Bilbo Baggins, you’re in some pretty elite company.
“The Hobbit: An Unexpected Journey” crossed the $1-billion threshold this weekend, boosted by the film’s recent opening in China where it raked in $37.3 million in 10 days.
The box-office haul means that the first installment in Peter Jackson’s planned trilogy based on J.R.R. Tolkien’s novel stands as one of the most successful movies of all time.
“The Hobbit: An Unexpected Journey” opened in the U.S. in December and went on to gross more than $300 million at the domestic box office. The film chronicles the initial leg of Bilbo Baggins’ (Martin Freeman) trek over the Misty Mountains to help Thorin Oakenshield (Richard Armitage) and his band of dwarf followers reclaim their lost treasure and their homeland.
Despite its outsized performance around the world, it still falls short of the most well-heeled members of the $1-billion club: Director James Cameron’s “Avatar,” which has made more than $2.78 billion worldwide since its 2009 release, and his “Titanic,” which has made more than $2.16 billion worldwide since its 1997 release.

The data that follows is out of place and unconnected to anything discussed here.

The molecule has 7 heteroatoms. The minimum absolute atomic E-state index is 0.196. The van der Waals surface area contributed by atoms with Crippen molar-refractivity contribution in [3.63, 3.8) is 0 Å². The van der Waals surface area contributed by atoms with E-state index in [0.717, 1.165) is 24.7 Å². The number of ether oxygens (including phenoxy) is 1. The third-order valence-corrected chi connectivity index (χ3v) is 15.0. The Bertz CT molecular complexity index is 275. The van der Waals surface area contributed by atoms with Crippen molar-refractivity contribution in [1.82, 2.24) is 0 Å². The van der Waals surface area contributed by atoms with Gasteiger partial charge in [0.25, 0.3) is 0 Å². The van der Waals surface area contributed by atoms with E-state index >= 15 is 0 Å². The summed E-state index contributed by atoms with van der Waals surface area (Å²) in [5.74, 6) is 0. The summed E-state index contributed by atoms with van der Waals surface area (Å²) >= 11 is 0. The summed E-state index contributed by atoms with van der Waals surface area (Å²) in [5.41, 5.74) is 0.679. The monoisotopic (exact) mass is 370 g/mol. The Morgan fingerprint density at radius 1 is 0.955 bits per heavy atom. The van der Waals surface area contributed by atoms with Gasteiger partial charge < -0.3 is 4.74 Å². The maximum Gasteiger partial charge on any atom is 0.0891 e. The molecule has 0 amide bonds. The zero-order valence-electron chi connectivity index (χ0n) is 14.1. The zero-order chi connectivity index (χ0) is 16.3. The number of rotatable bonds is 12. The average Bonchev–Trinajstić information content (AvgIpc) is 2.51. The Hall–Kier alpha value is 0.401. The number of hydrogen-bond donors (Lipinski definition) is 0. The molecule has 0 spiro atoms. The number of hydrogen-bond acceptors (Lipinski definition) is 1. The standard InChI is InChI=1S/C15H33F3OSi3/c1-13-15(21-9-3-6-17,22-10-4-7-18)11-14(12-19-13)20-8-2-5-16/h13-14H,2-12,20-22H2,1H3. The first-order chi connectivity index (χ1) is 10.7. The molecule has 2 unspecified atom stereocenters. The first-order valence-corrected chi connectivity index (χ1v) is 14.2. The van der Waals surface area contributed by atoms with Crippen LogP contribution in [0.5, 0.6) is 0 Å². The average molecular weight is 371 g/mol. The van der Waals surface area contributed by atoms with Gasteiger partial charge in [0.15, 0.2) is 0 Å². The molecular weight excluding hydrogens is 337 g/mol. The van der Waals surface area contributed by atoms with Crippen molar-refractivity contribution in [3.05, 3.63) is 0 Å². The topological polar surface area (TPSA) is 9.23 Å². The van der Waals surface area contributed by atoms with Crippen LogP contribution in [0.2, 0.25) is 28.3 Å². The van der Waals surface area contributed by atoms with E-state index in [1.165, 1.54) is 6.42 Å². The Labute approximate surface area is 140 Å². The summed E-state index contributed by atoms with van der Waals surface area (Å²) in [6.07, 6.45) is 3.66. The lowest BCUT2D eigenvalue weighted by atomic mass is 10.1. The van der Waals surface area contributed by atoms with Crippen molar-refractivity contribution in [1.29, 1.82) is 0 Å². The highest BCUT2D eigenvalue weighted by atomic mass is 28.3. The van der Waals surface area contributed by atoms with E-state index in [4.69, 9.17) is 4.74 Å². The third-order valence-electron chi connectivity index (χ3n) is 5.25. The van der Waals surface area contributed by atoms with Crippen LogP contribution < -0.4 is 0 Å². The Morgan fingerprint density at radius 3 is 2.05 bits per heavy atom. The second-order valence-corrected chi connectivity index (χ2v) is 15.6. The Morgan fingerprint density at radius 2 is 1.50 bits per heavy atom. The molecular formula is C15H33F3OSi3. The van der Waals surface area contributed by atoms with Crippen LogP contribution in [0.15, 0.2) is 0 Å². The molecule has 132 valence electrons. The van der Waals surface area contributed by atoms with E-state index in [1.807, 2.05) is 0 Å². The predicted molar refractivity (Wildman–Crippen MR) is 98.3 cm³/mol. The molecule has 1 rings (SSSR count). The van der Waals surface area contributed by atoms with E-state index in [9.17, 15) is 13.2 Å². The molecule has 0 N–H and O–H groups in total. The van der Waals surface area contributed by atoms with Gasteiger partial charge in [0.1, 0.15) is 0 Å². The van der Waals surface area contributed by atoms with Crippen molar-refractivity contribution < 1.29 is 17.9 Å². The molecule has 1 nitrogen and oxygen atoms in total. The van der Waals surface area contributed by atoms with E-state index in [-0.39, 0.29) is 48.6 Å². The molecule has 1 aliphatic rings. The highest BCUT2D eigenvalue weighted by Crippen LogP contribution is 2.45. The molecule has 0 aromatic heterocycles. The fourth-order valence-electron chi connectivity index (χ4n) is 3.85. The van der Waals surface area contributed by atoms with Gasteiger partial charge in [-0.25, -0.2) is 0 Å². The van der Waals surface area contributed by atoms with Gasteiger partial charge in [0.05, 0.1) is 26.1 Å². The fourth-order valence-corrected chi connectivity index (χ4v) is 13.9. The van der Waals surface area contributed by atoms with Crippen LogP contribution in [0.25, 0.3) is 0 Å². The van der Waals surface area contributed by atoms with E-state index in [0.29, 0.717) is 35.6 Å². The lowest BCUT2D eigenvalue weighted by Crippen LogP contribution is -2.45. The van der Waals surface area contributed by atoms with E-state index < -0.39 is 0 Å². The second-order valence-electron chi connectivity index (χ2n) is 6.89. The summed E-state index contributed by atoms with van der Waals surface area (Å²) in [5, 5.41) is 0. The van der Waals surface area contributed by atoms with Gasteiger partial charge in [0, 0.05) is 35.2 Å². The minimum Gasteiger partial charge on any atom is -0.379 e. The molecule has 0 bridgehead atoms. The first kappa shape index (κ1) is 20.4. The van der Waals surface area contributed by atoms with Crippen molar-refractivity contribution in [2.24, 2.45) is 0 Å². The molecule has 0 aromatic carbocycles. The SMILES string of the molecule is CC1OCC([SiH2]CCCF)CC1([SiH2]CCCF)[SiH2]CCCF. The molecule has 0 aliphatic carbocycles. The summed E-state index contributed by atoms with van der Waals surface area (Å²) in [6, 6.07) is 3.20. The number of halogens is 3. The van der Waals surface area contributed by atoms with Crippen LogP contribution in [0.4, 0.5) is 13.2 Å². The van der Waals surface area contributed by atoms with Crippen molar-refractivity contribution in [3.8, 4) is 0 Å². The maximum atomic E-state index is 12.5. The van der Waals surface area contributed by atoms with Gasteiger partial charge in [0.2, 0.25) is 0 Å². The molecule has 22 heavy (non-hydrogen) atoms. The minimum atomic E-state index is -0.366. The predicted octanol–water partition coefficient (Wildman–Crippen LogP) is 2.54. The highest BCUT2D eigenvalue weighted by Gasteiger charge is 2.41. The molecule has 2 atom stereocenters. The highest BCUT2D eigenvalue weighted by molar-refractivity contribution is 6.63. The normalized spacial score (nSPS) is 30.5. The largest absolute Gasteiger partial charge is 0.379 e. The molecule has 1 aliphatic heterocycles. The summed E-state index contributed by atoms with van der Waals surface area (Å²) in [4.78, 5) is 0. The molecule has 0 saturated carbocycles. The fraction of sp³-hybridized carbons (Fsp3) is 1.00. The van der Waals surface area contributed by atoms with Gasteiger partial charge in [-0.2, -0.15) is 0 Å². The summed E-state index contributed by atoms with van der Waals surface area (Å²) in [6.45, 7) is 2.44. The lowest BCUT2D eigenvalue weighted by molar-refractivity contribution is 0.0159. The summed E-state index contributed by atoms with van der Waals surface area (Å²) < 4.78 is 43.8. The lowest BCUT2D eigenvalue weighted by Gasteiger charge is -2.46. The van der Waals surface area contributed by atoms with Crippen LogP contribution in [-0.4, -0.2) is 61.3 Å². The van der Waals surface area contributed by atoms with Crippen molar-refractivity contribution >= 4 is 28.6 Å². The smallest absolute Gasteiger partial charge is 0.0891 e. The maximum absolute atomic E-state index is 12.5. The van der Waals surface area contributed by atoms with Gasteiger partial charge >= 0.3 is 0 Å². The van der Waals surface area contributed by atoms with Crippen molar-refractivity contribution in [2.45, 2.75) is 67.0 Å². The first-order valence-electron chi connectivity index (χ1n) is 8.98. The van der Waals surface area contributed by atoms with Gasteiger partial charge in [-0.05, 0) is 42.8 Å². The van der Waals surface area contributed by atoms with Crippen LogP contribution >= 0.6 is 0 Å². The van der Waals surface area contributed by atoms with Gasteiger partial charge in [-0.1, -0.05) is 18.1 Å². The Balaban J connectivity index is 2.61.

Like Cameron, Jackson now has several entries on the list of the highest-grossing movies of all time. “The Lord of the Rings: Return of the King” has made $1.1 billion worldwide.
Our sister blog, Company Town, notes that the film’s performance offered a bit of solace over at Warner Bros.: The milestone came as the studio was coming to grips with the big-budget flop of “Jack the Giant Slayer.”
Late last week, Warners announced a new release date for the final movie in Jackson’s trilogy. “The Hobbit: There and Back Again” will open Dec. 17, 2014.
The film originally had been set to open July 18, 2014.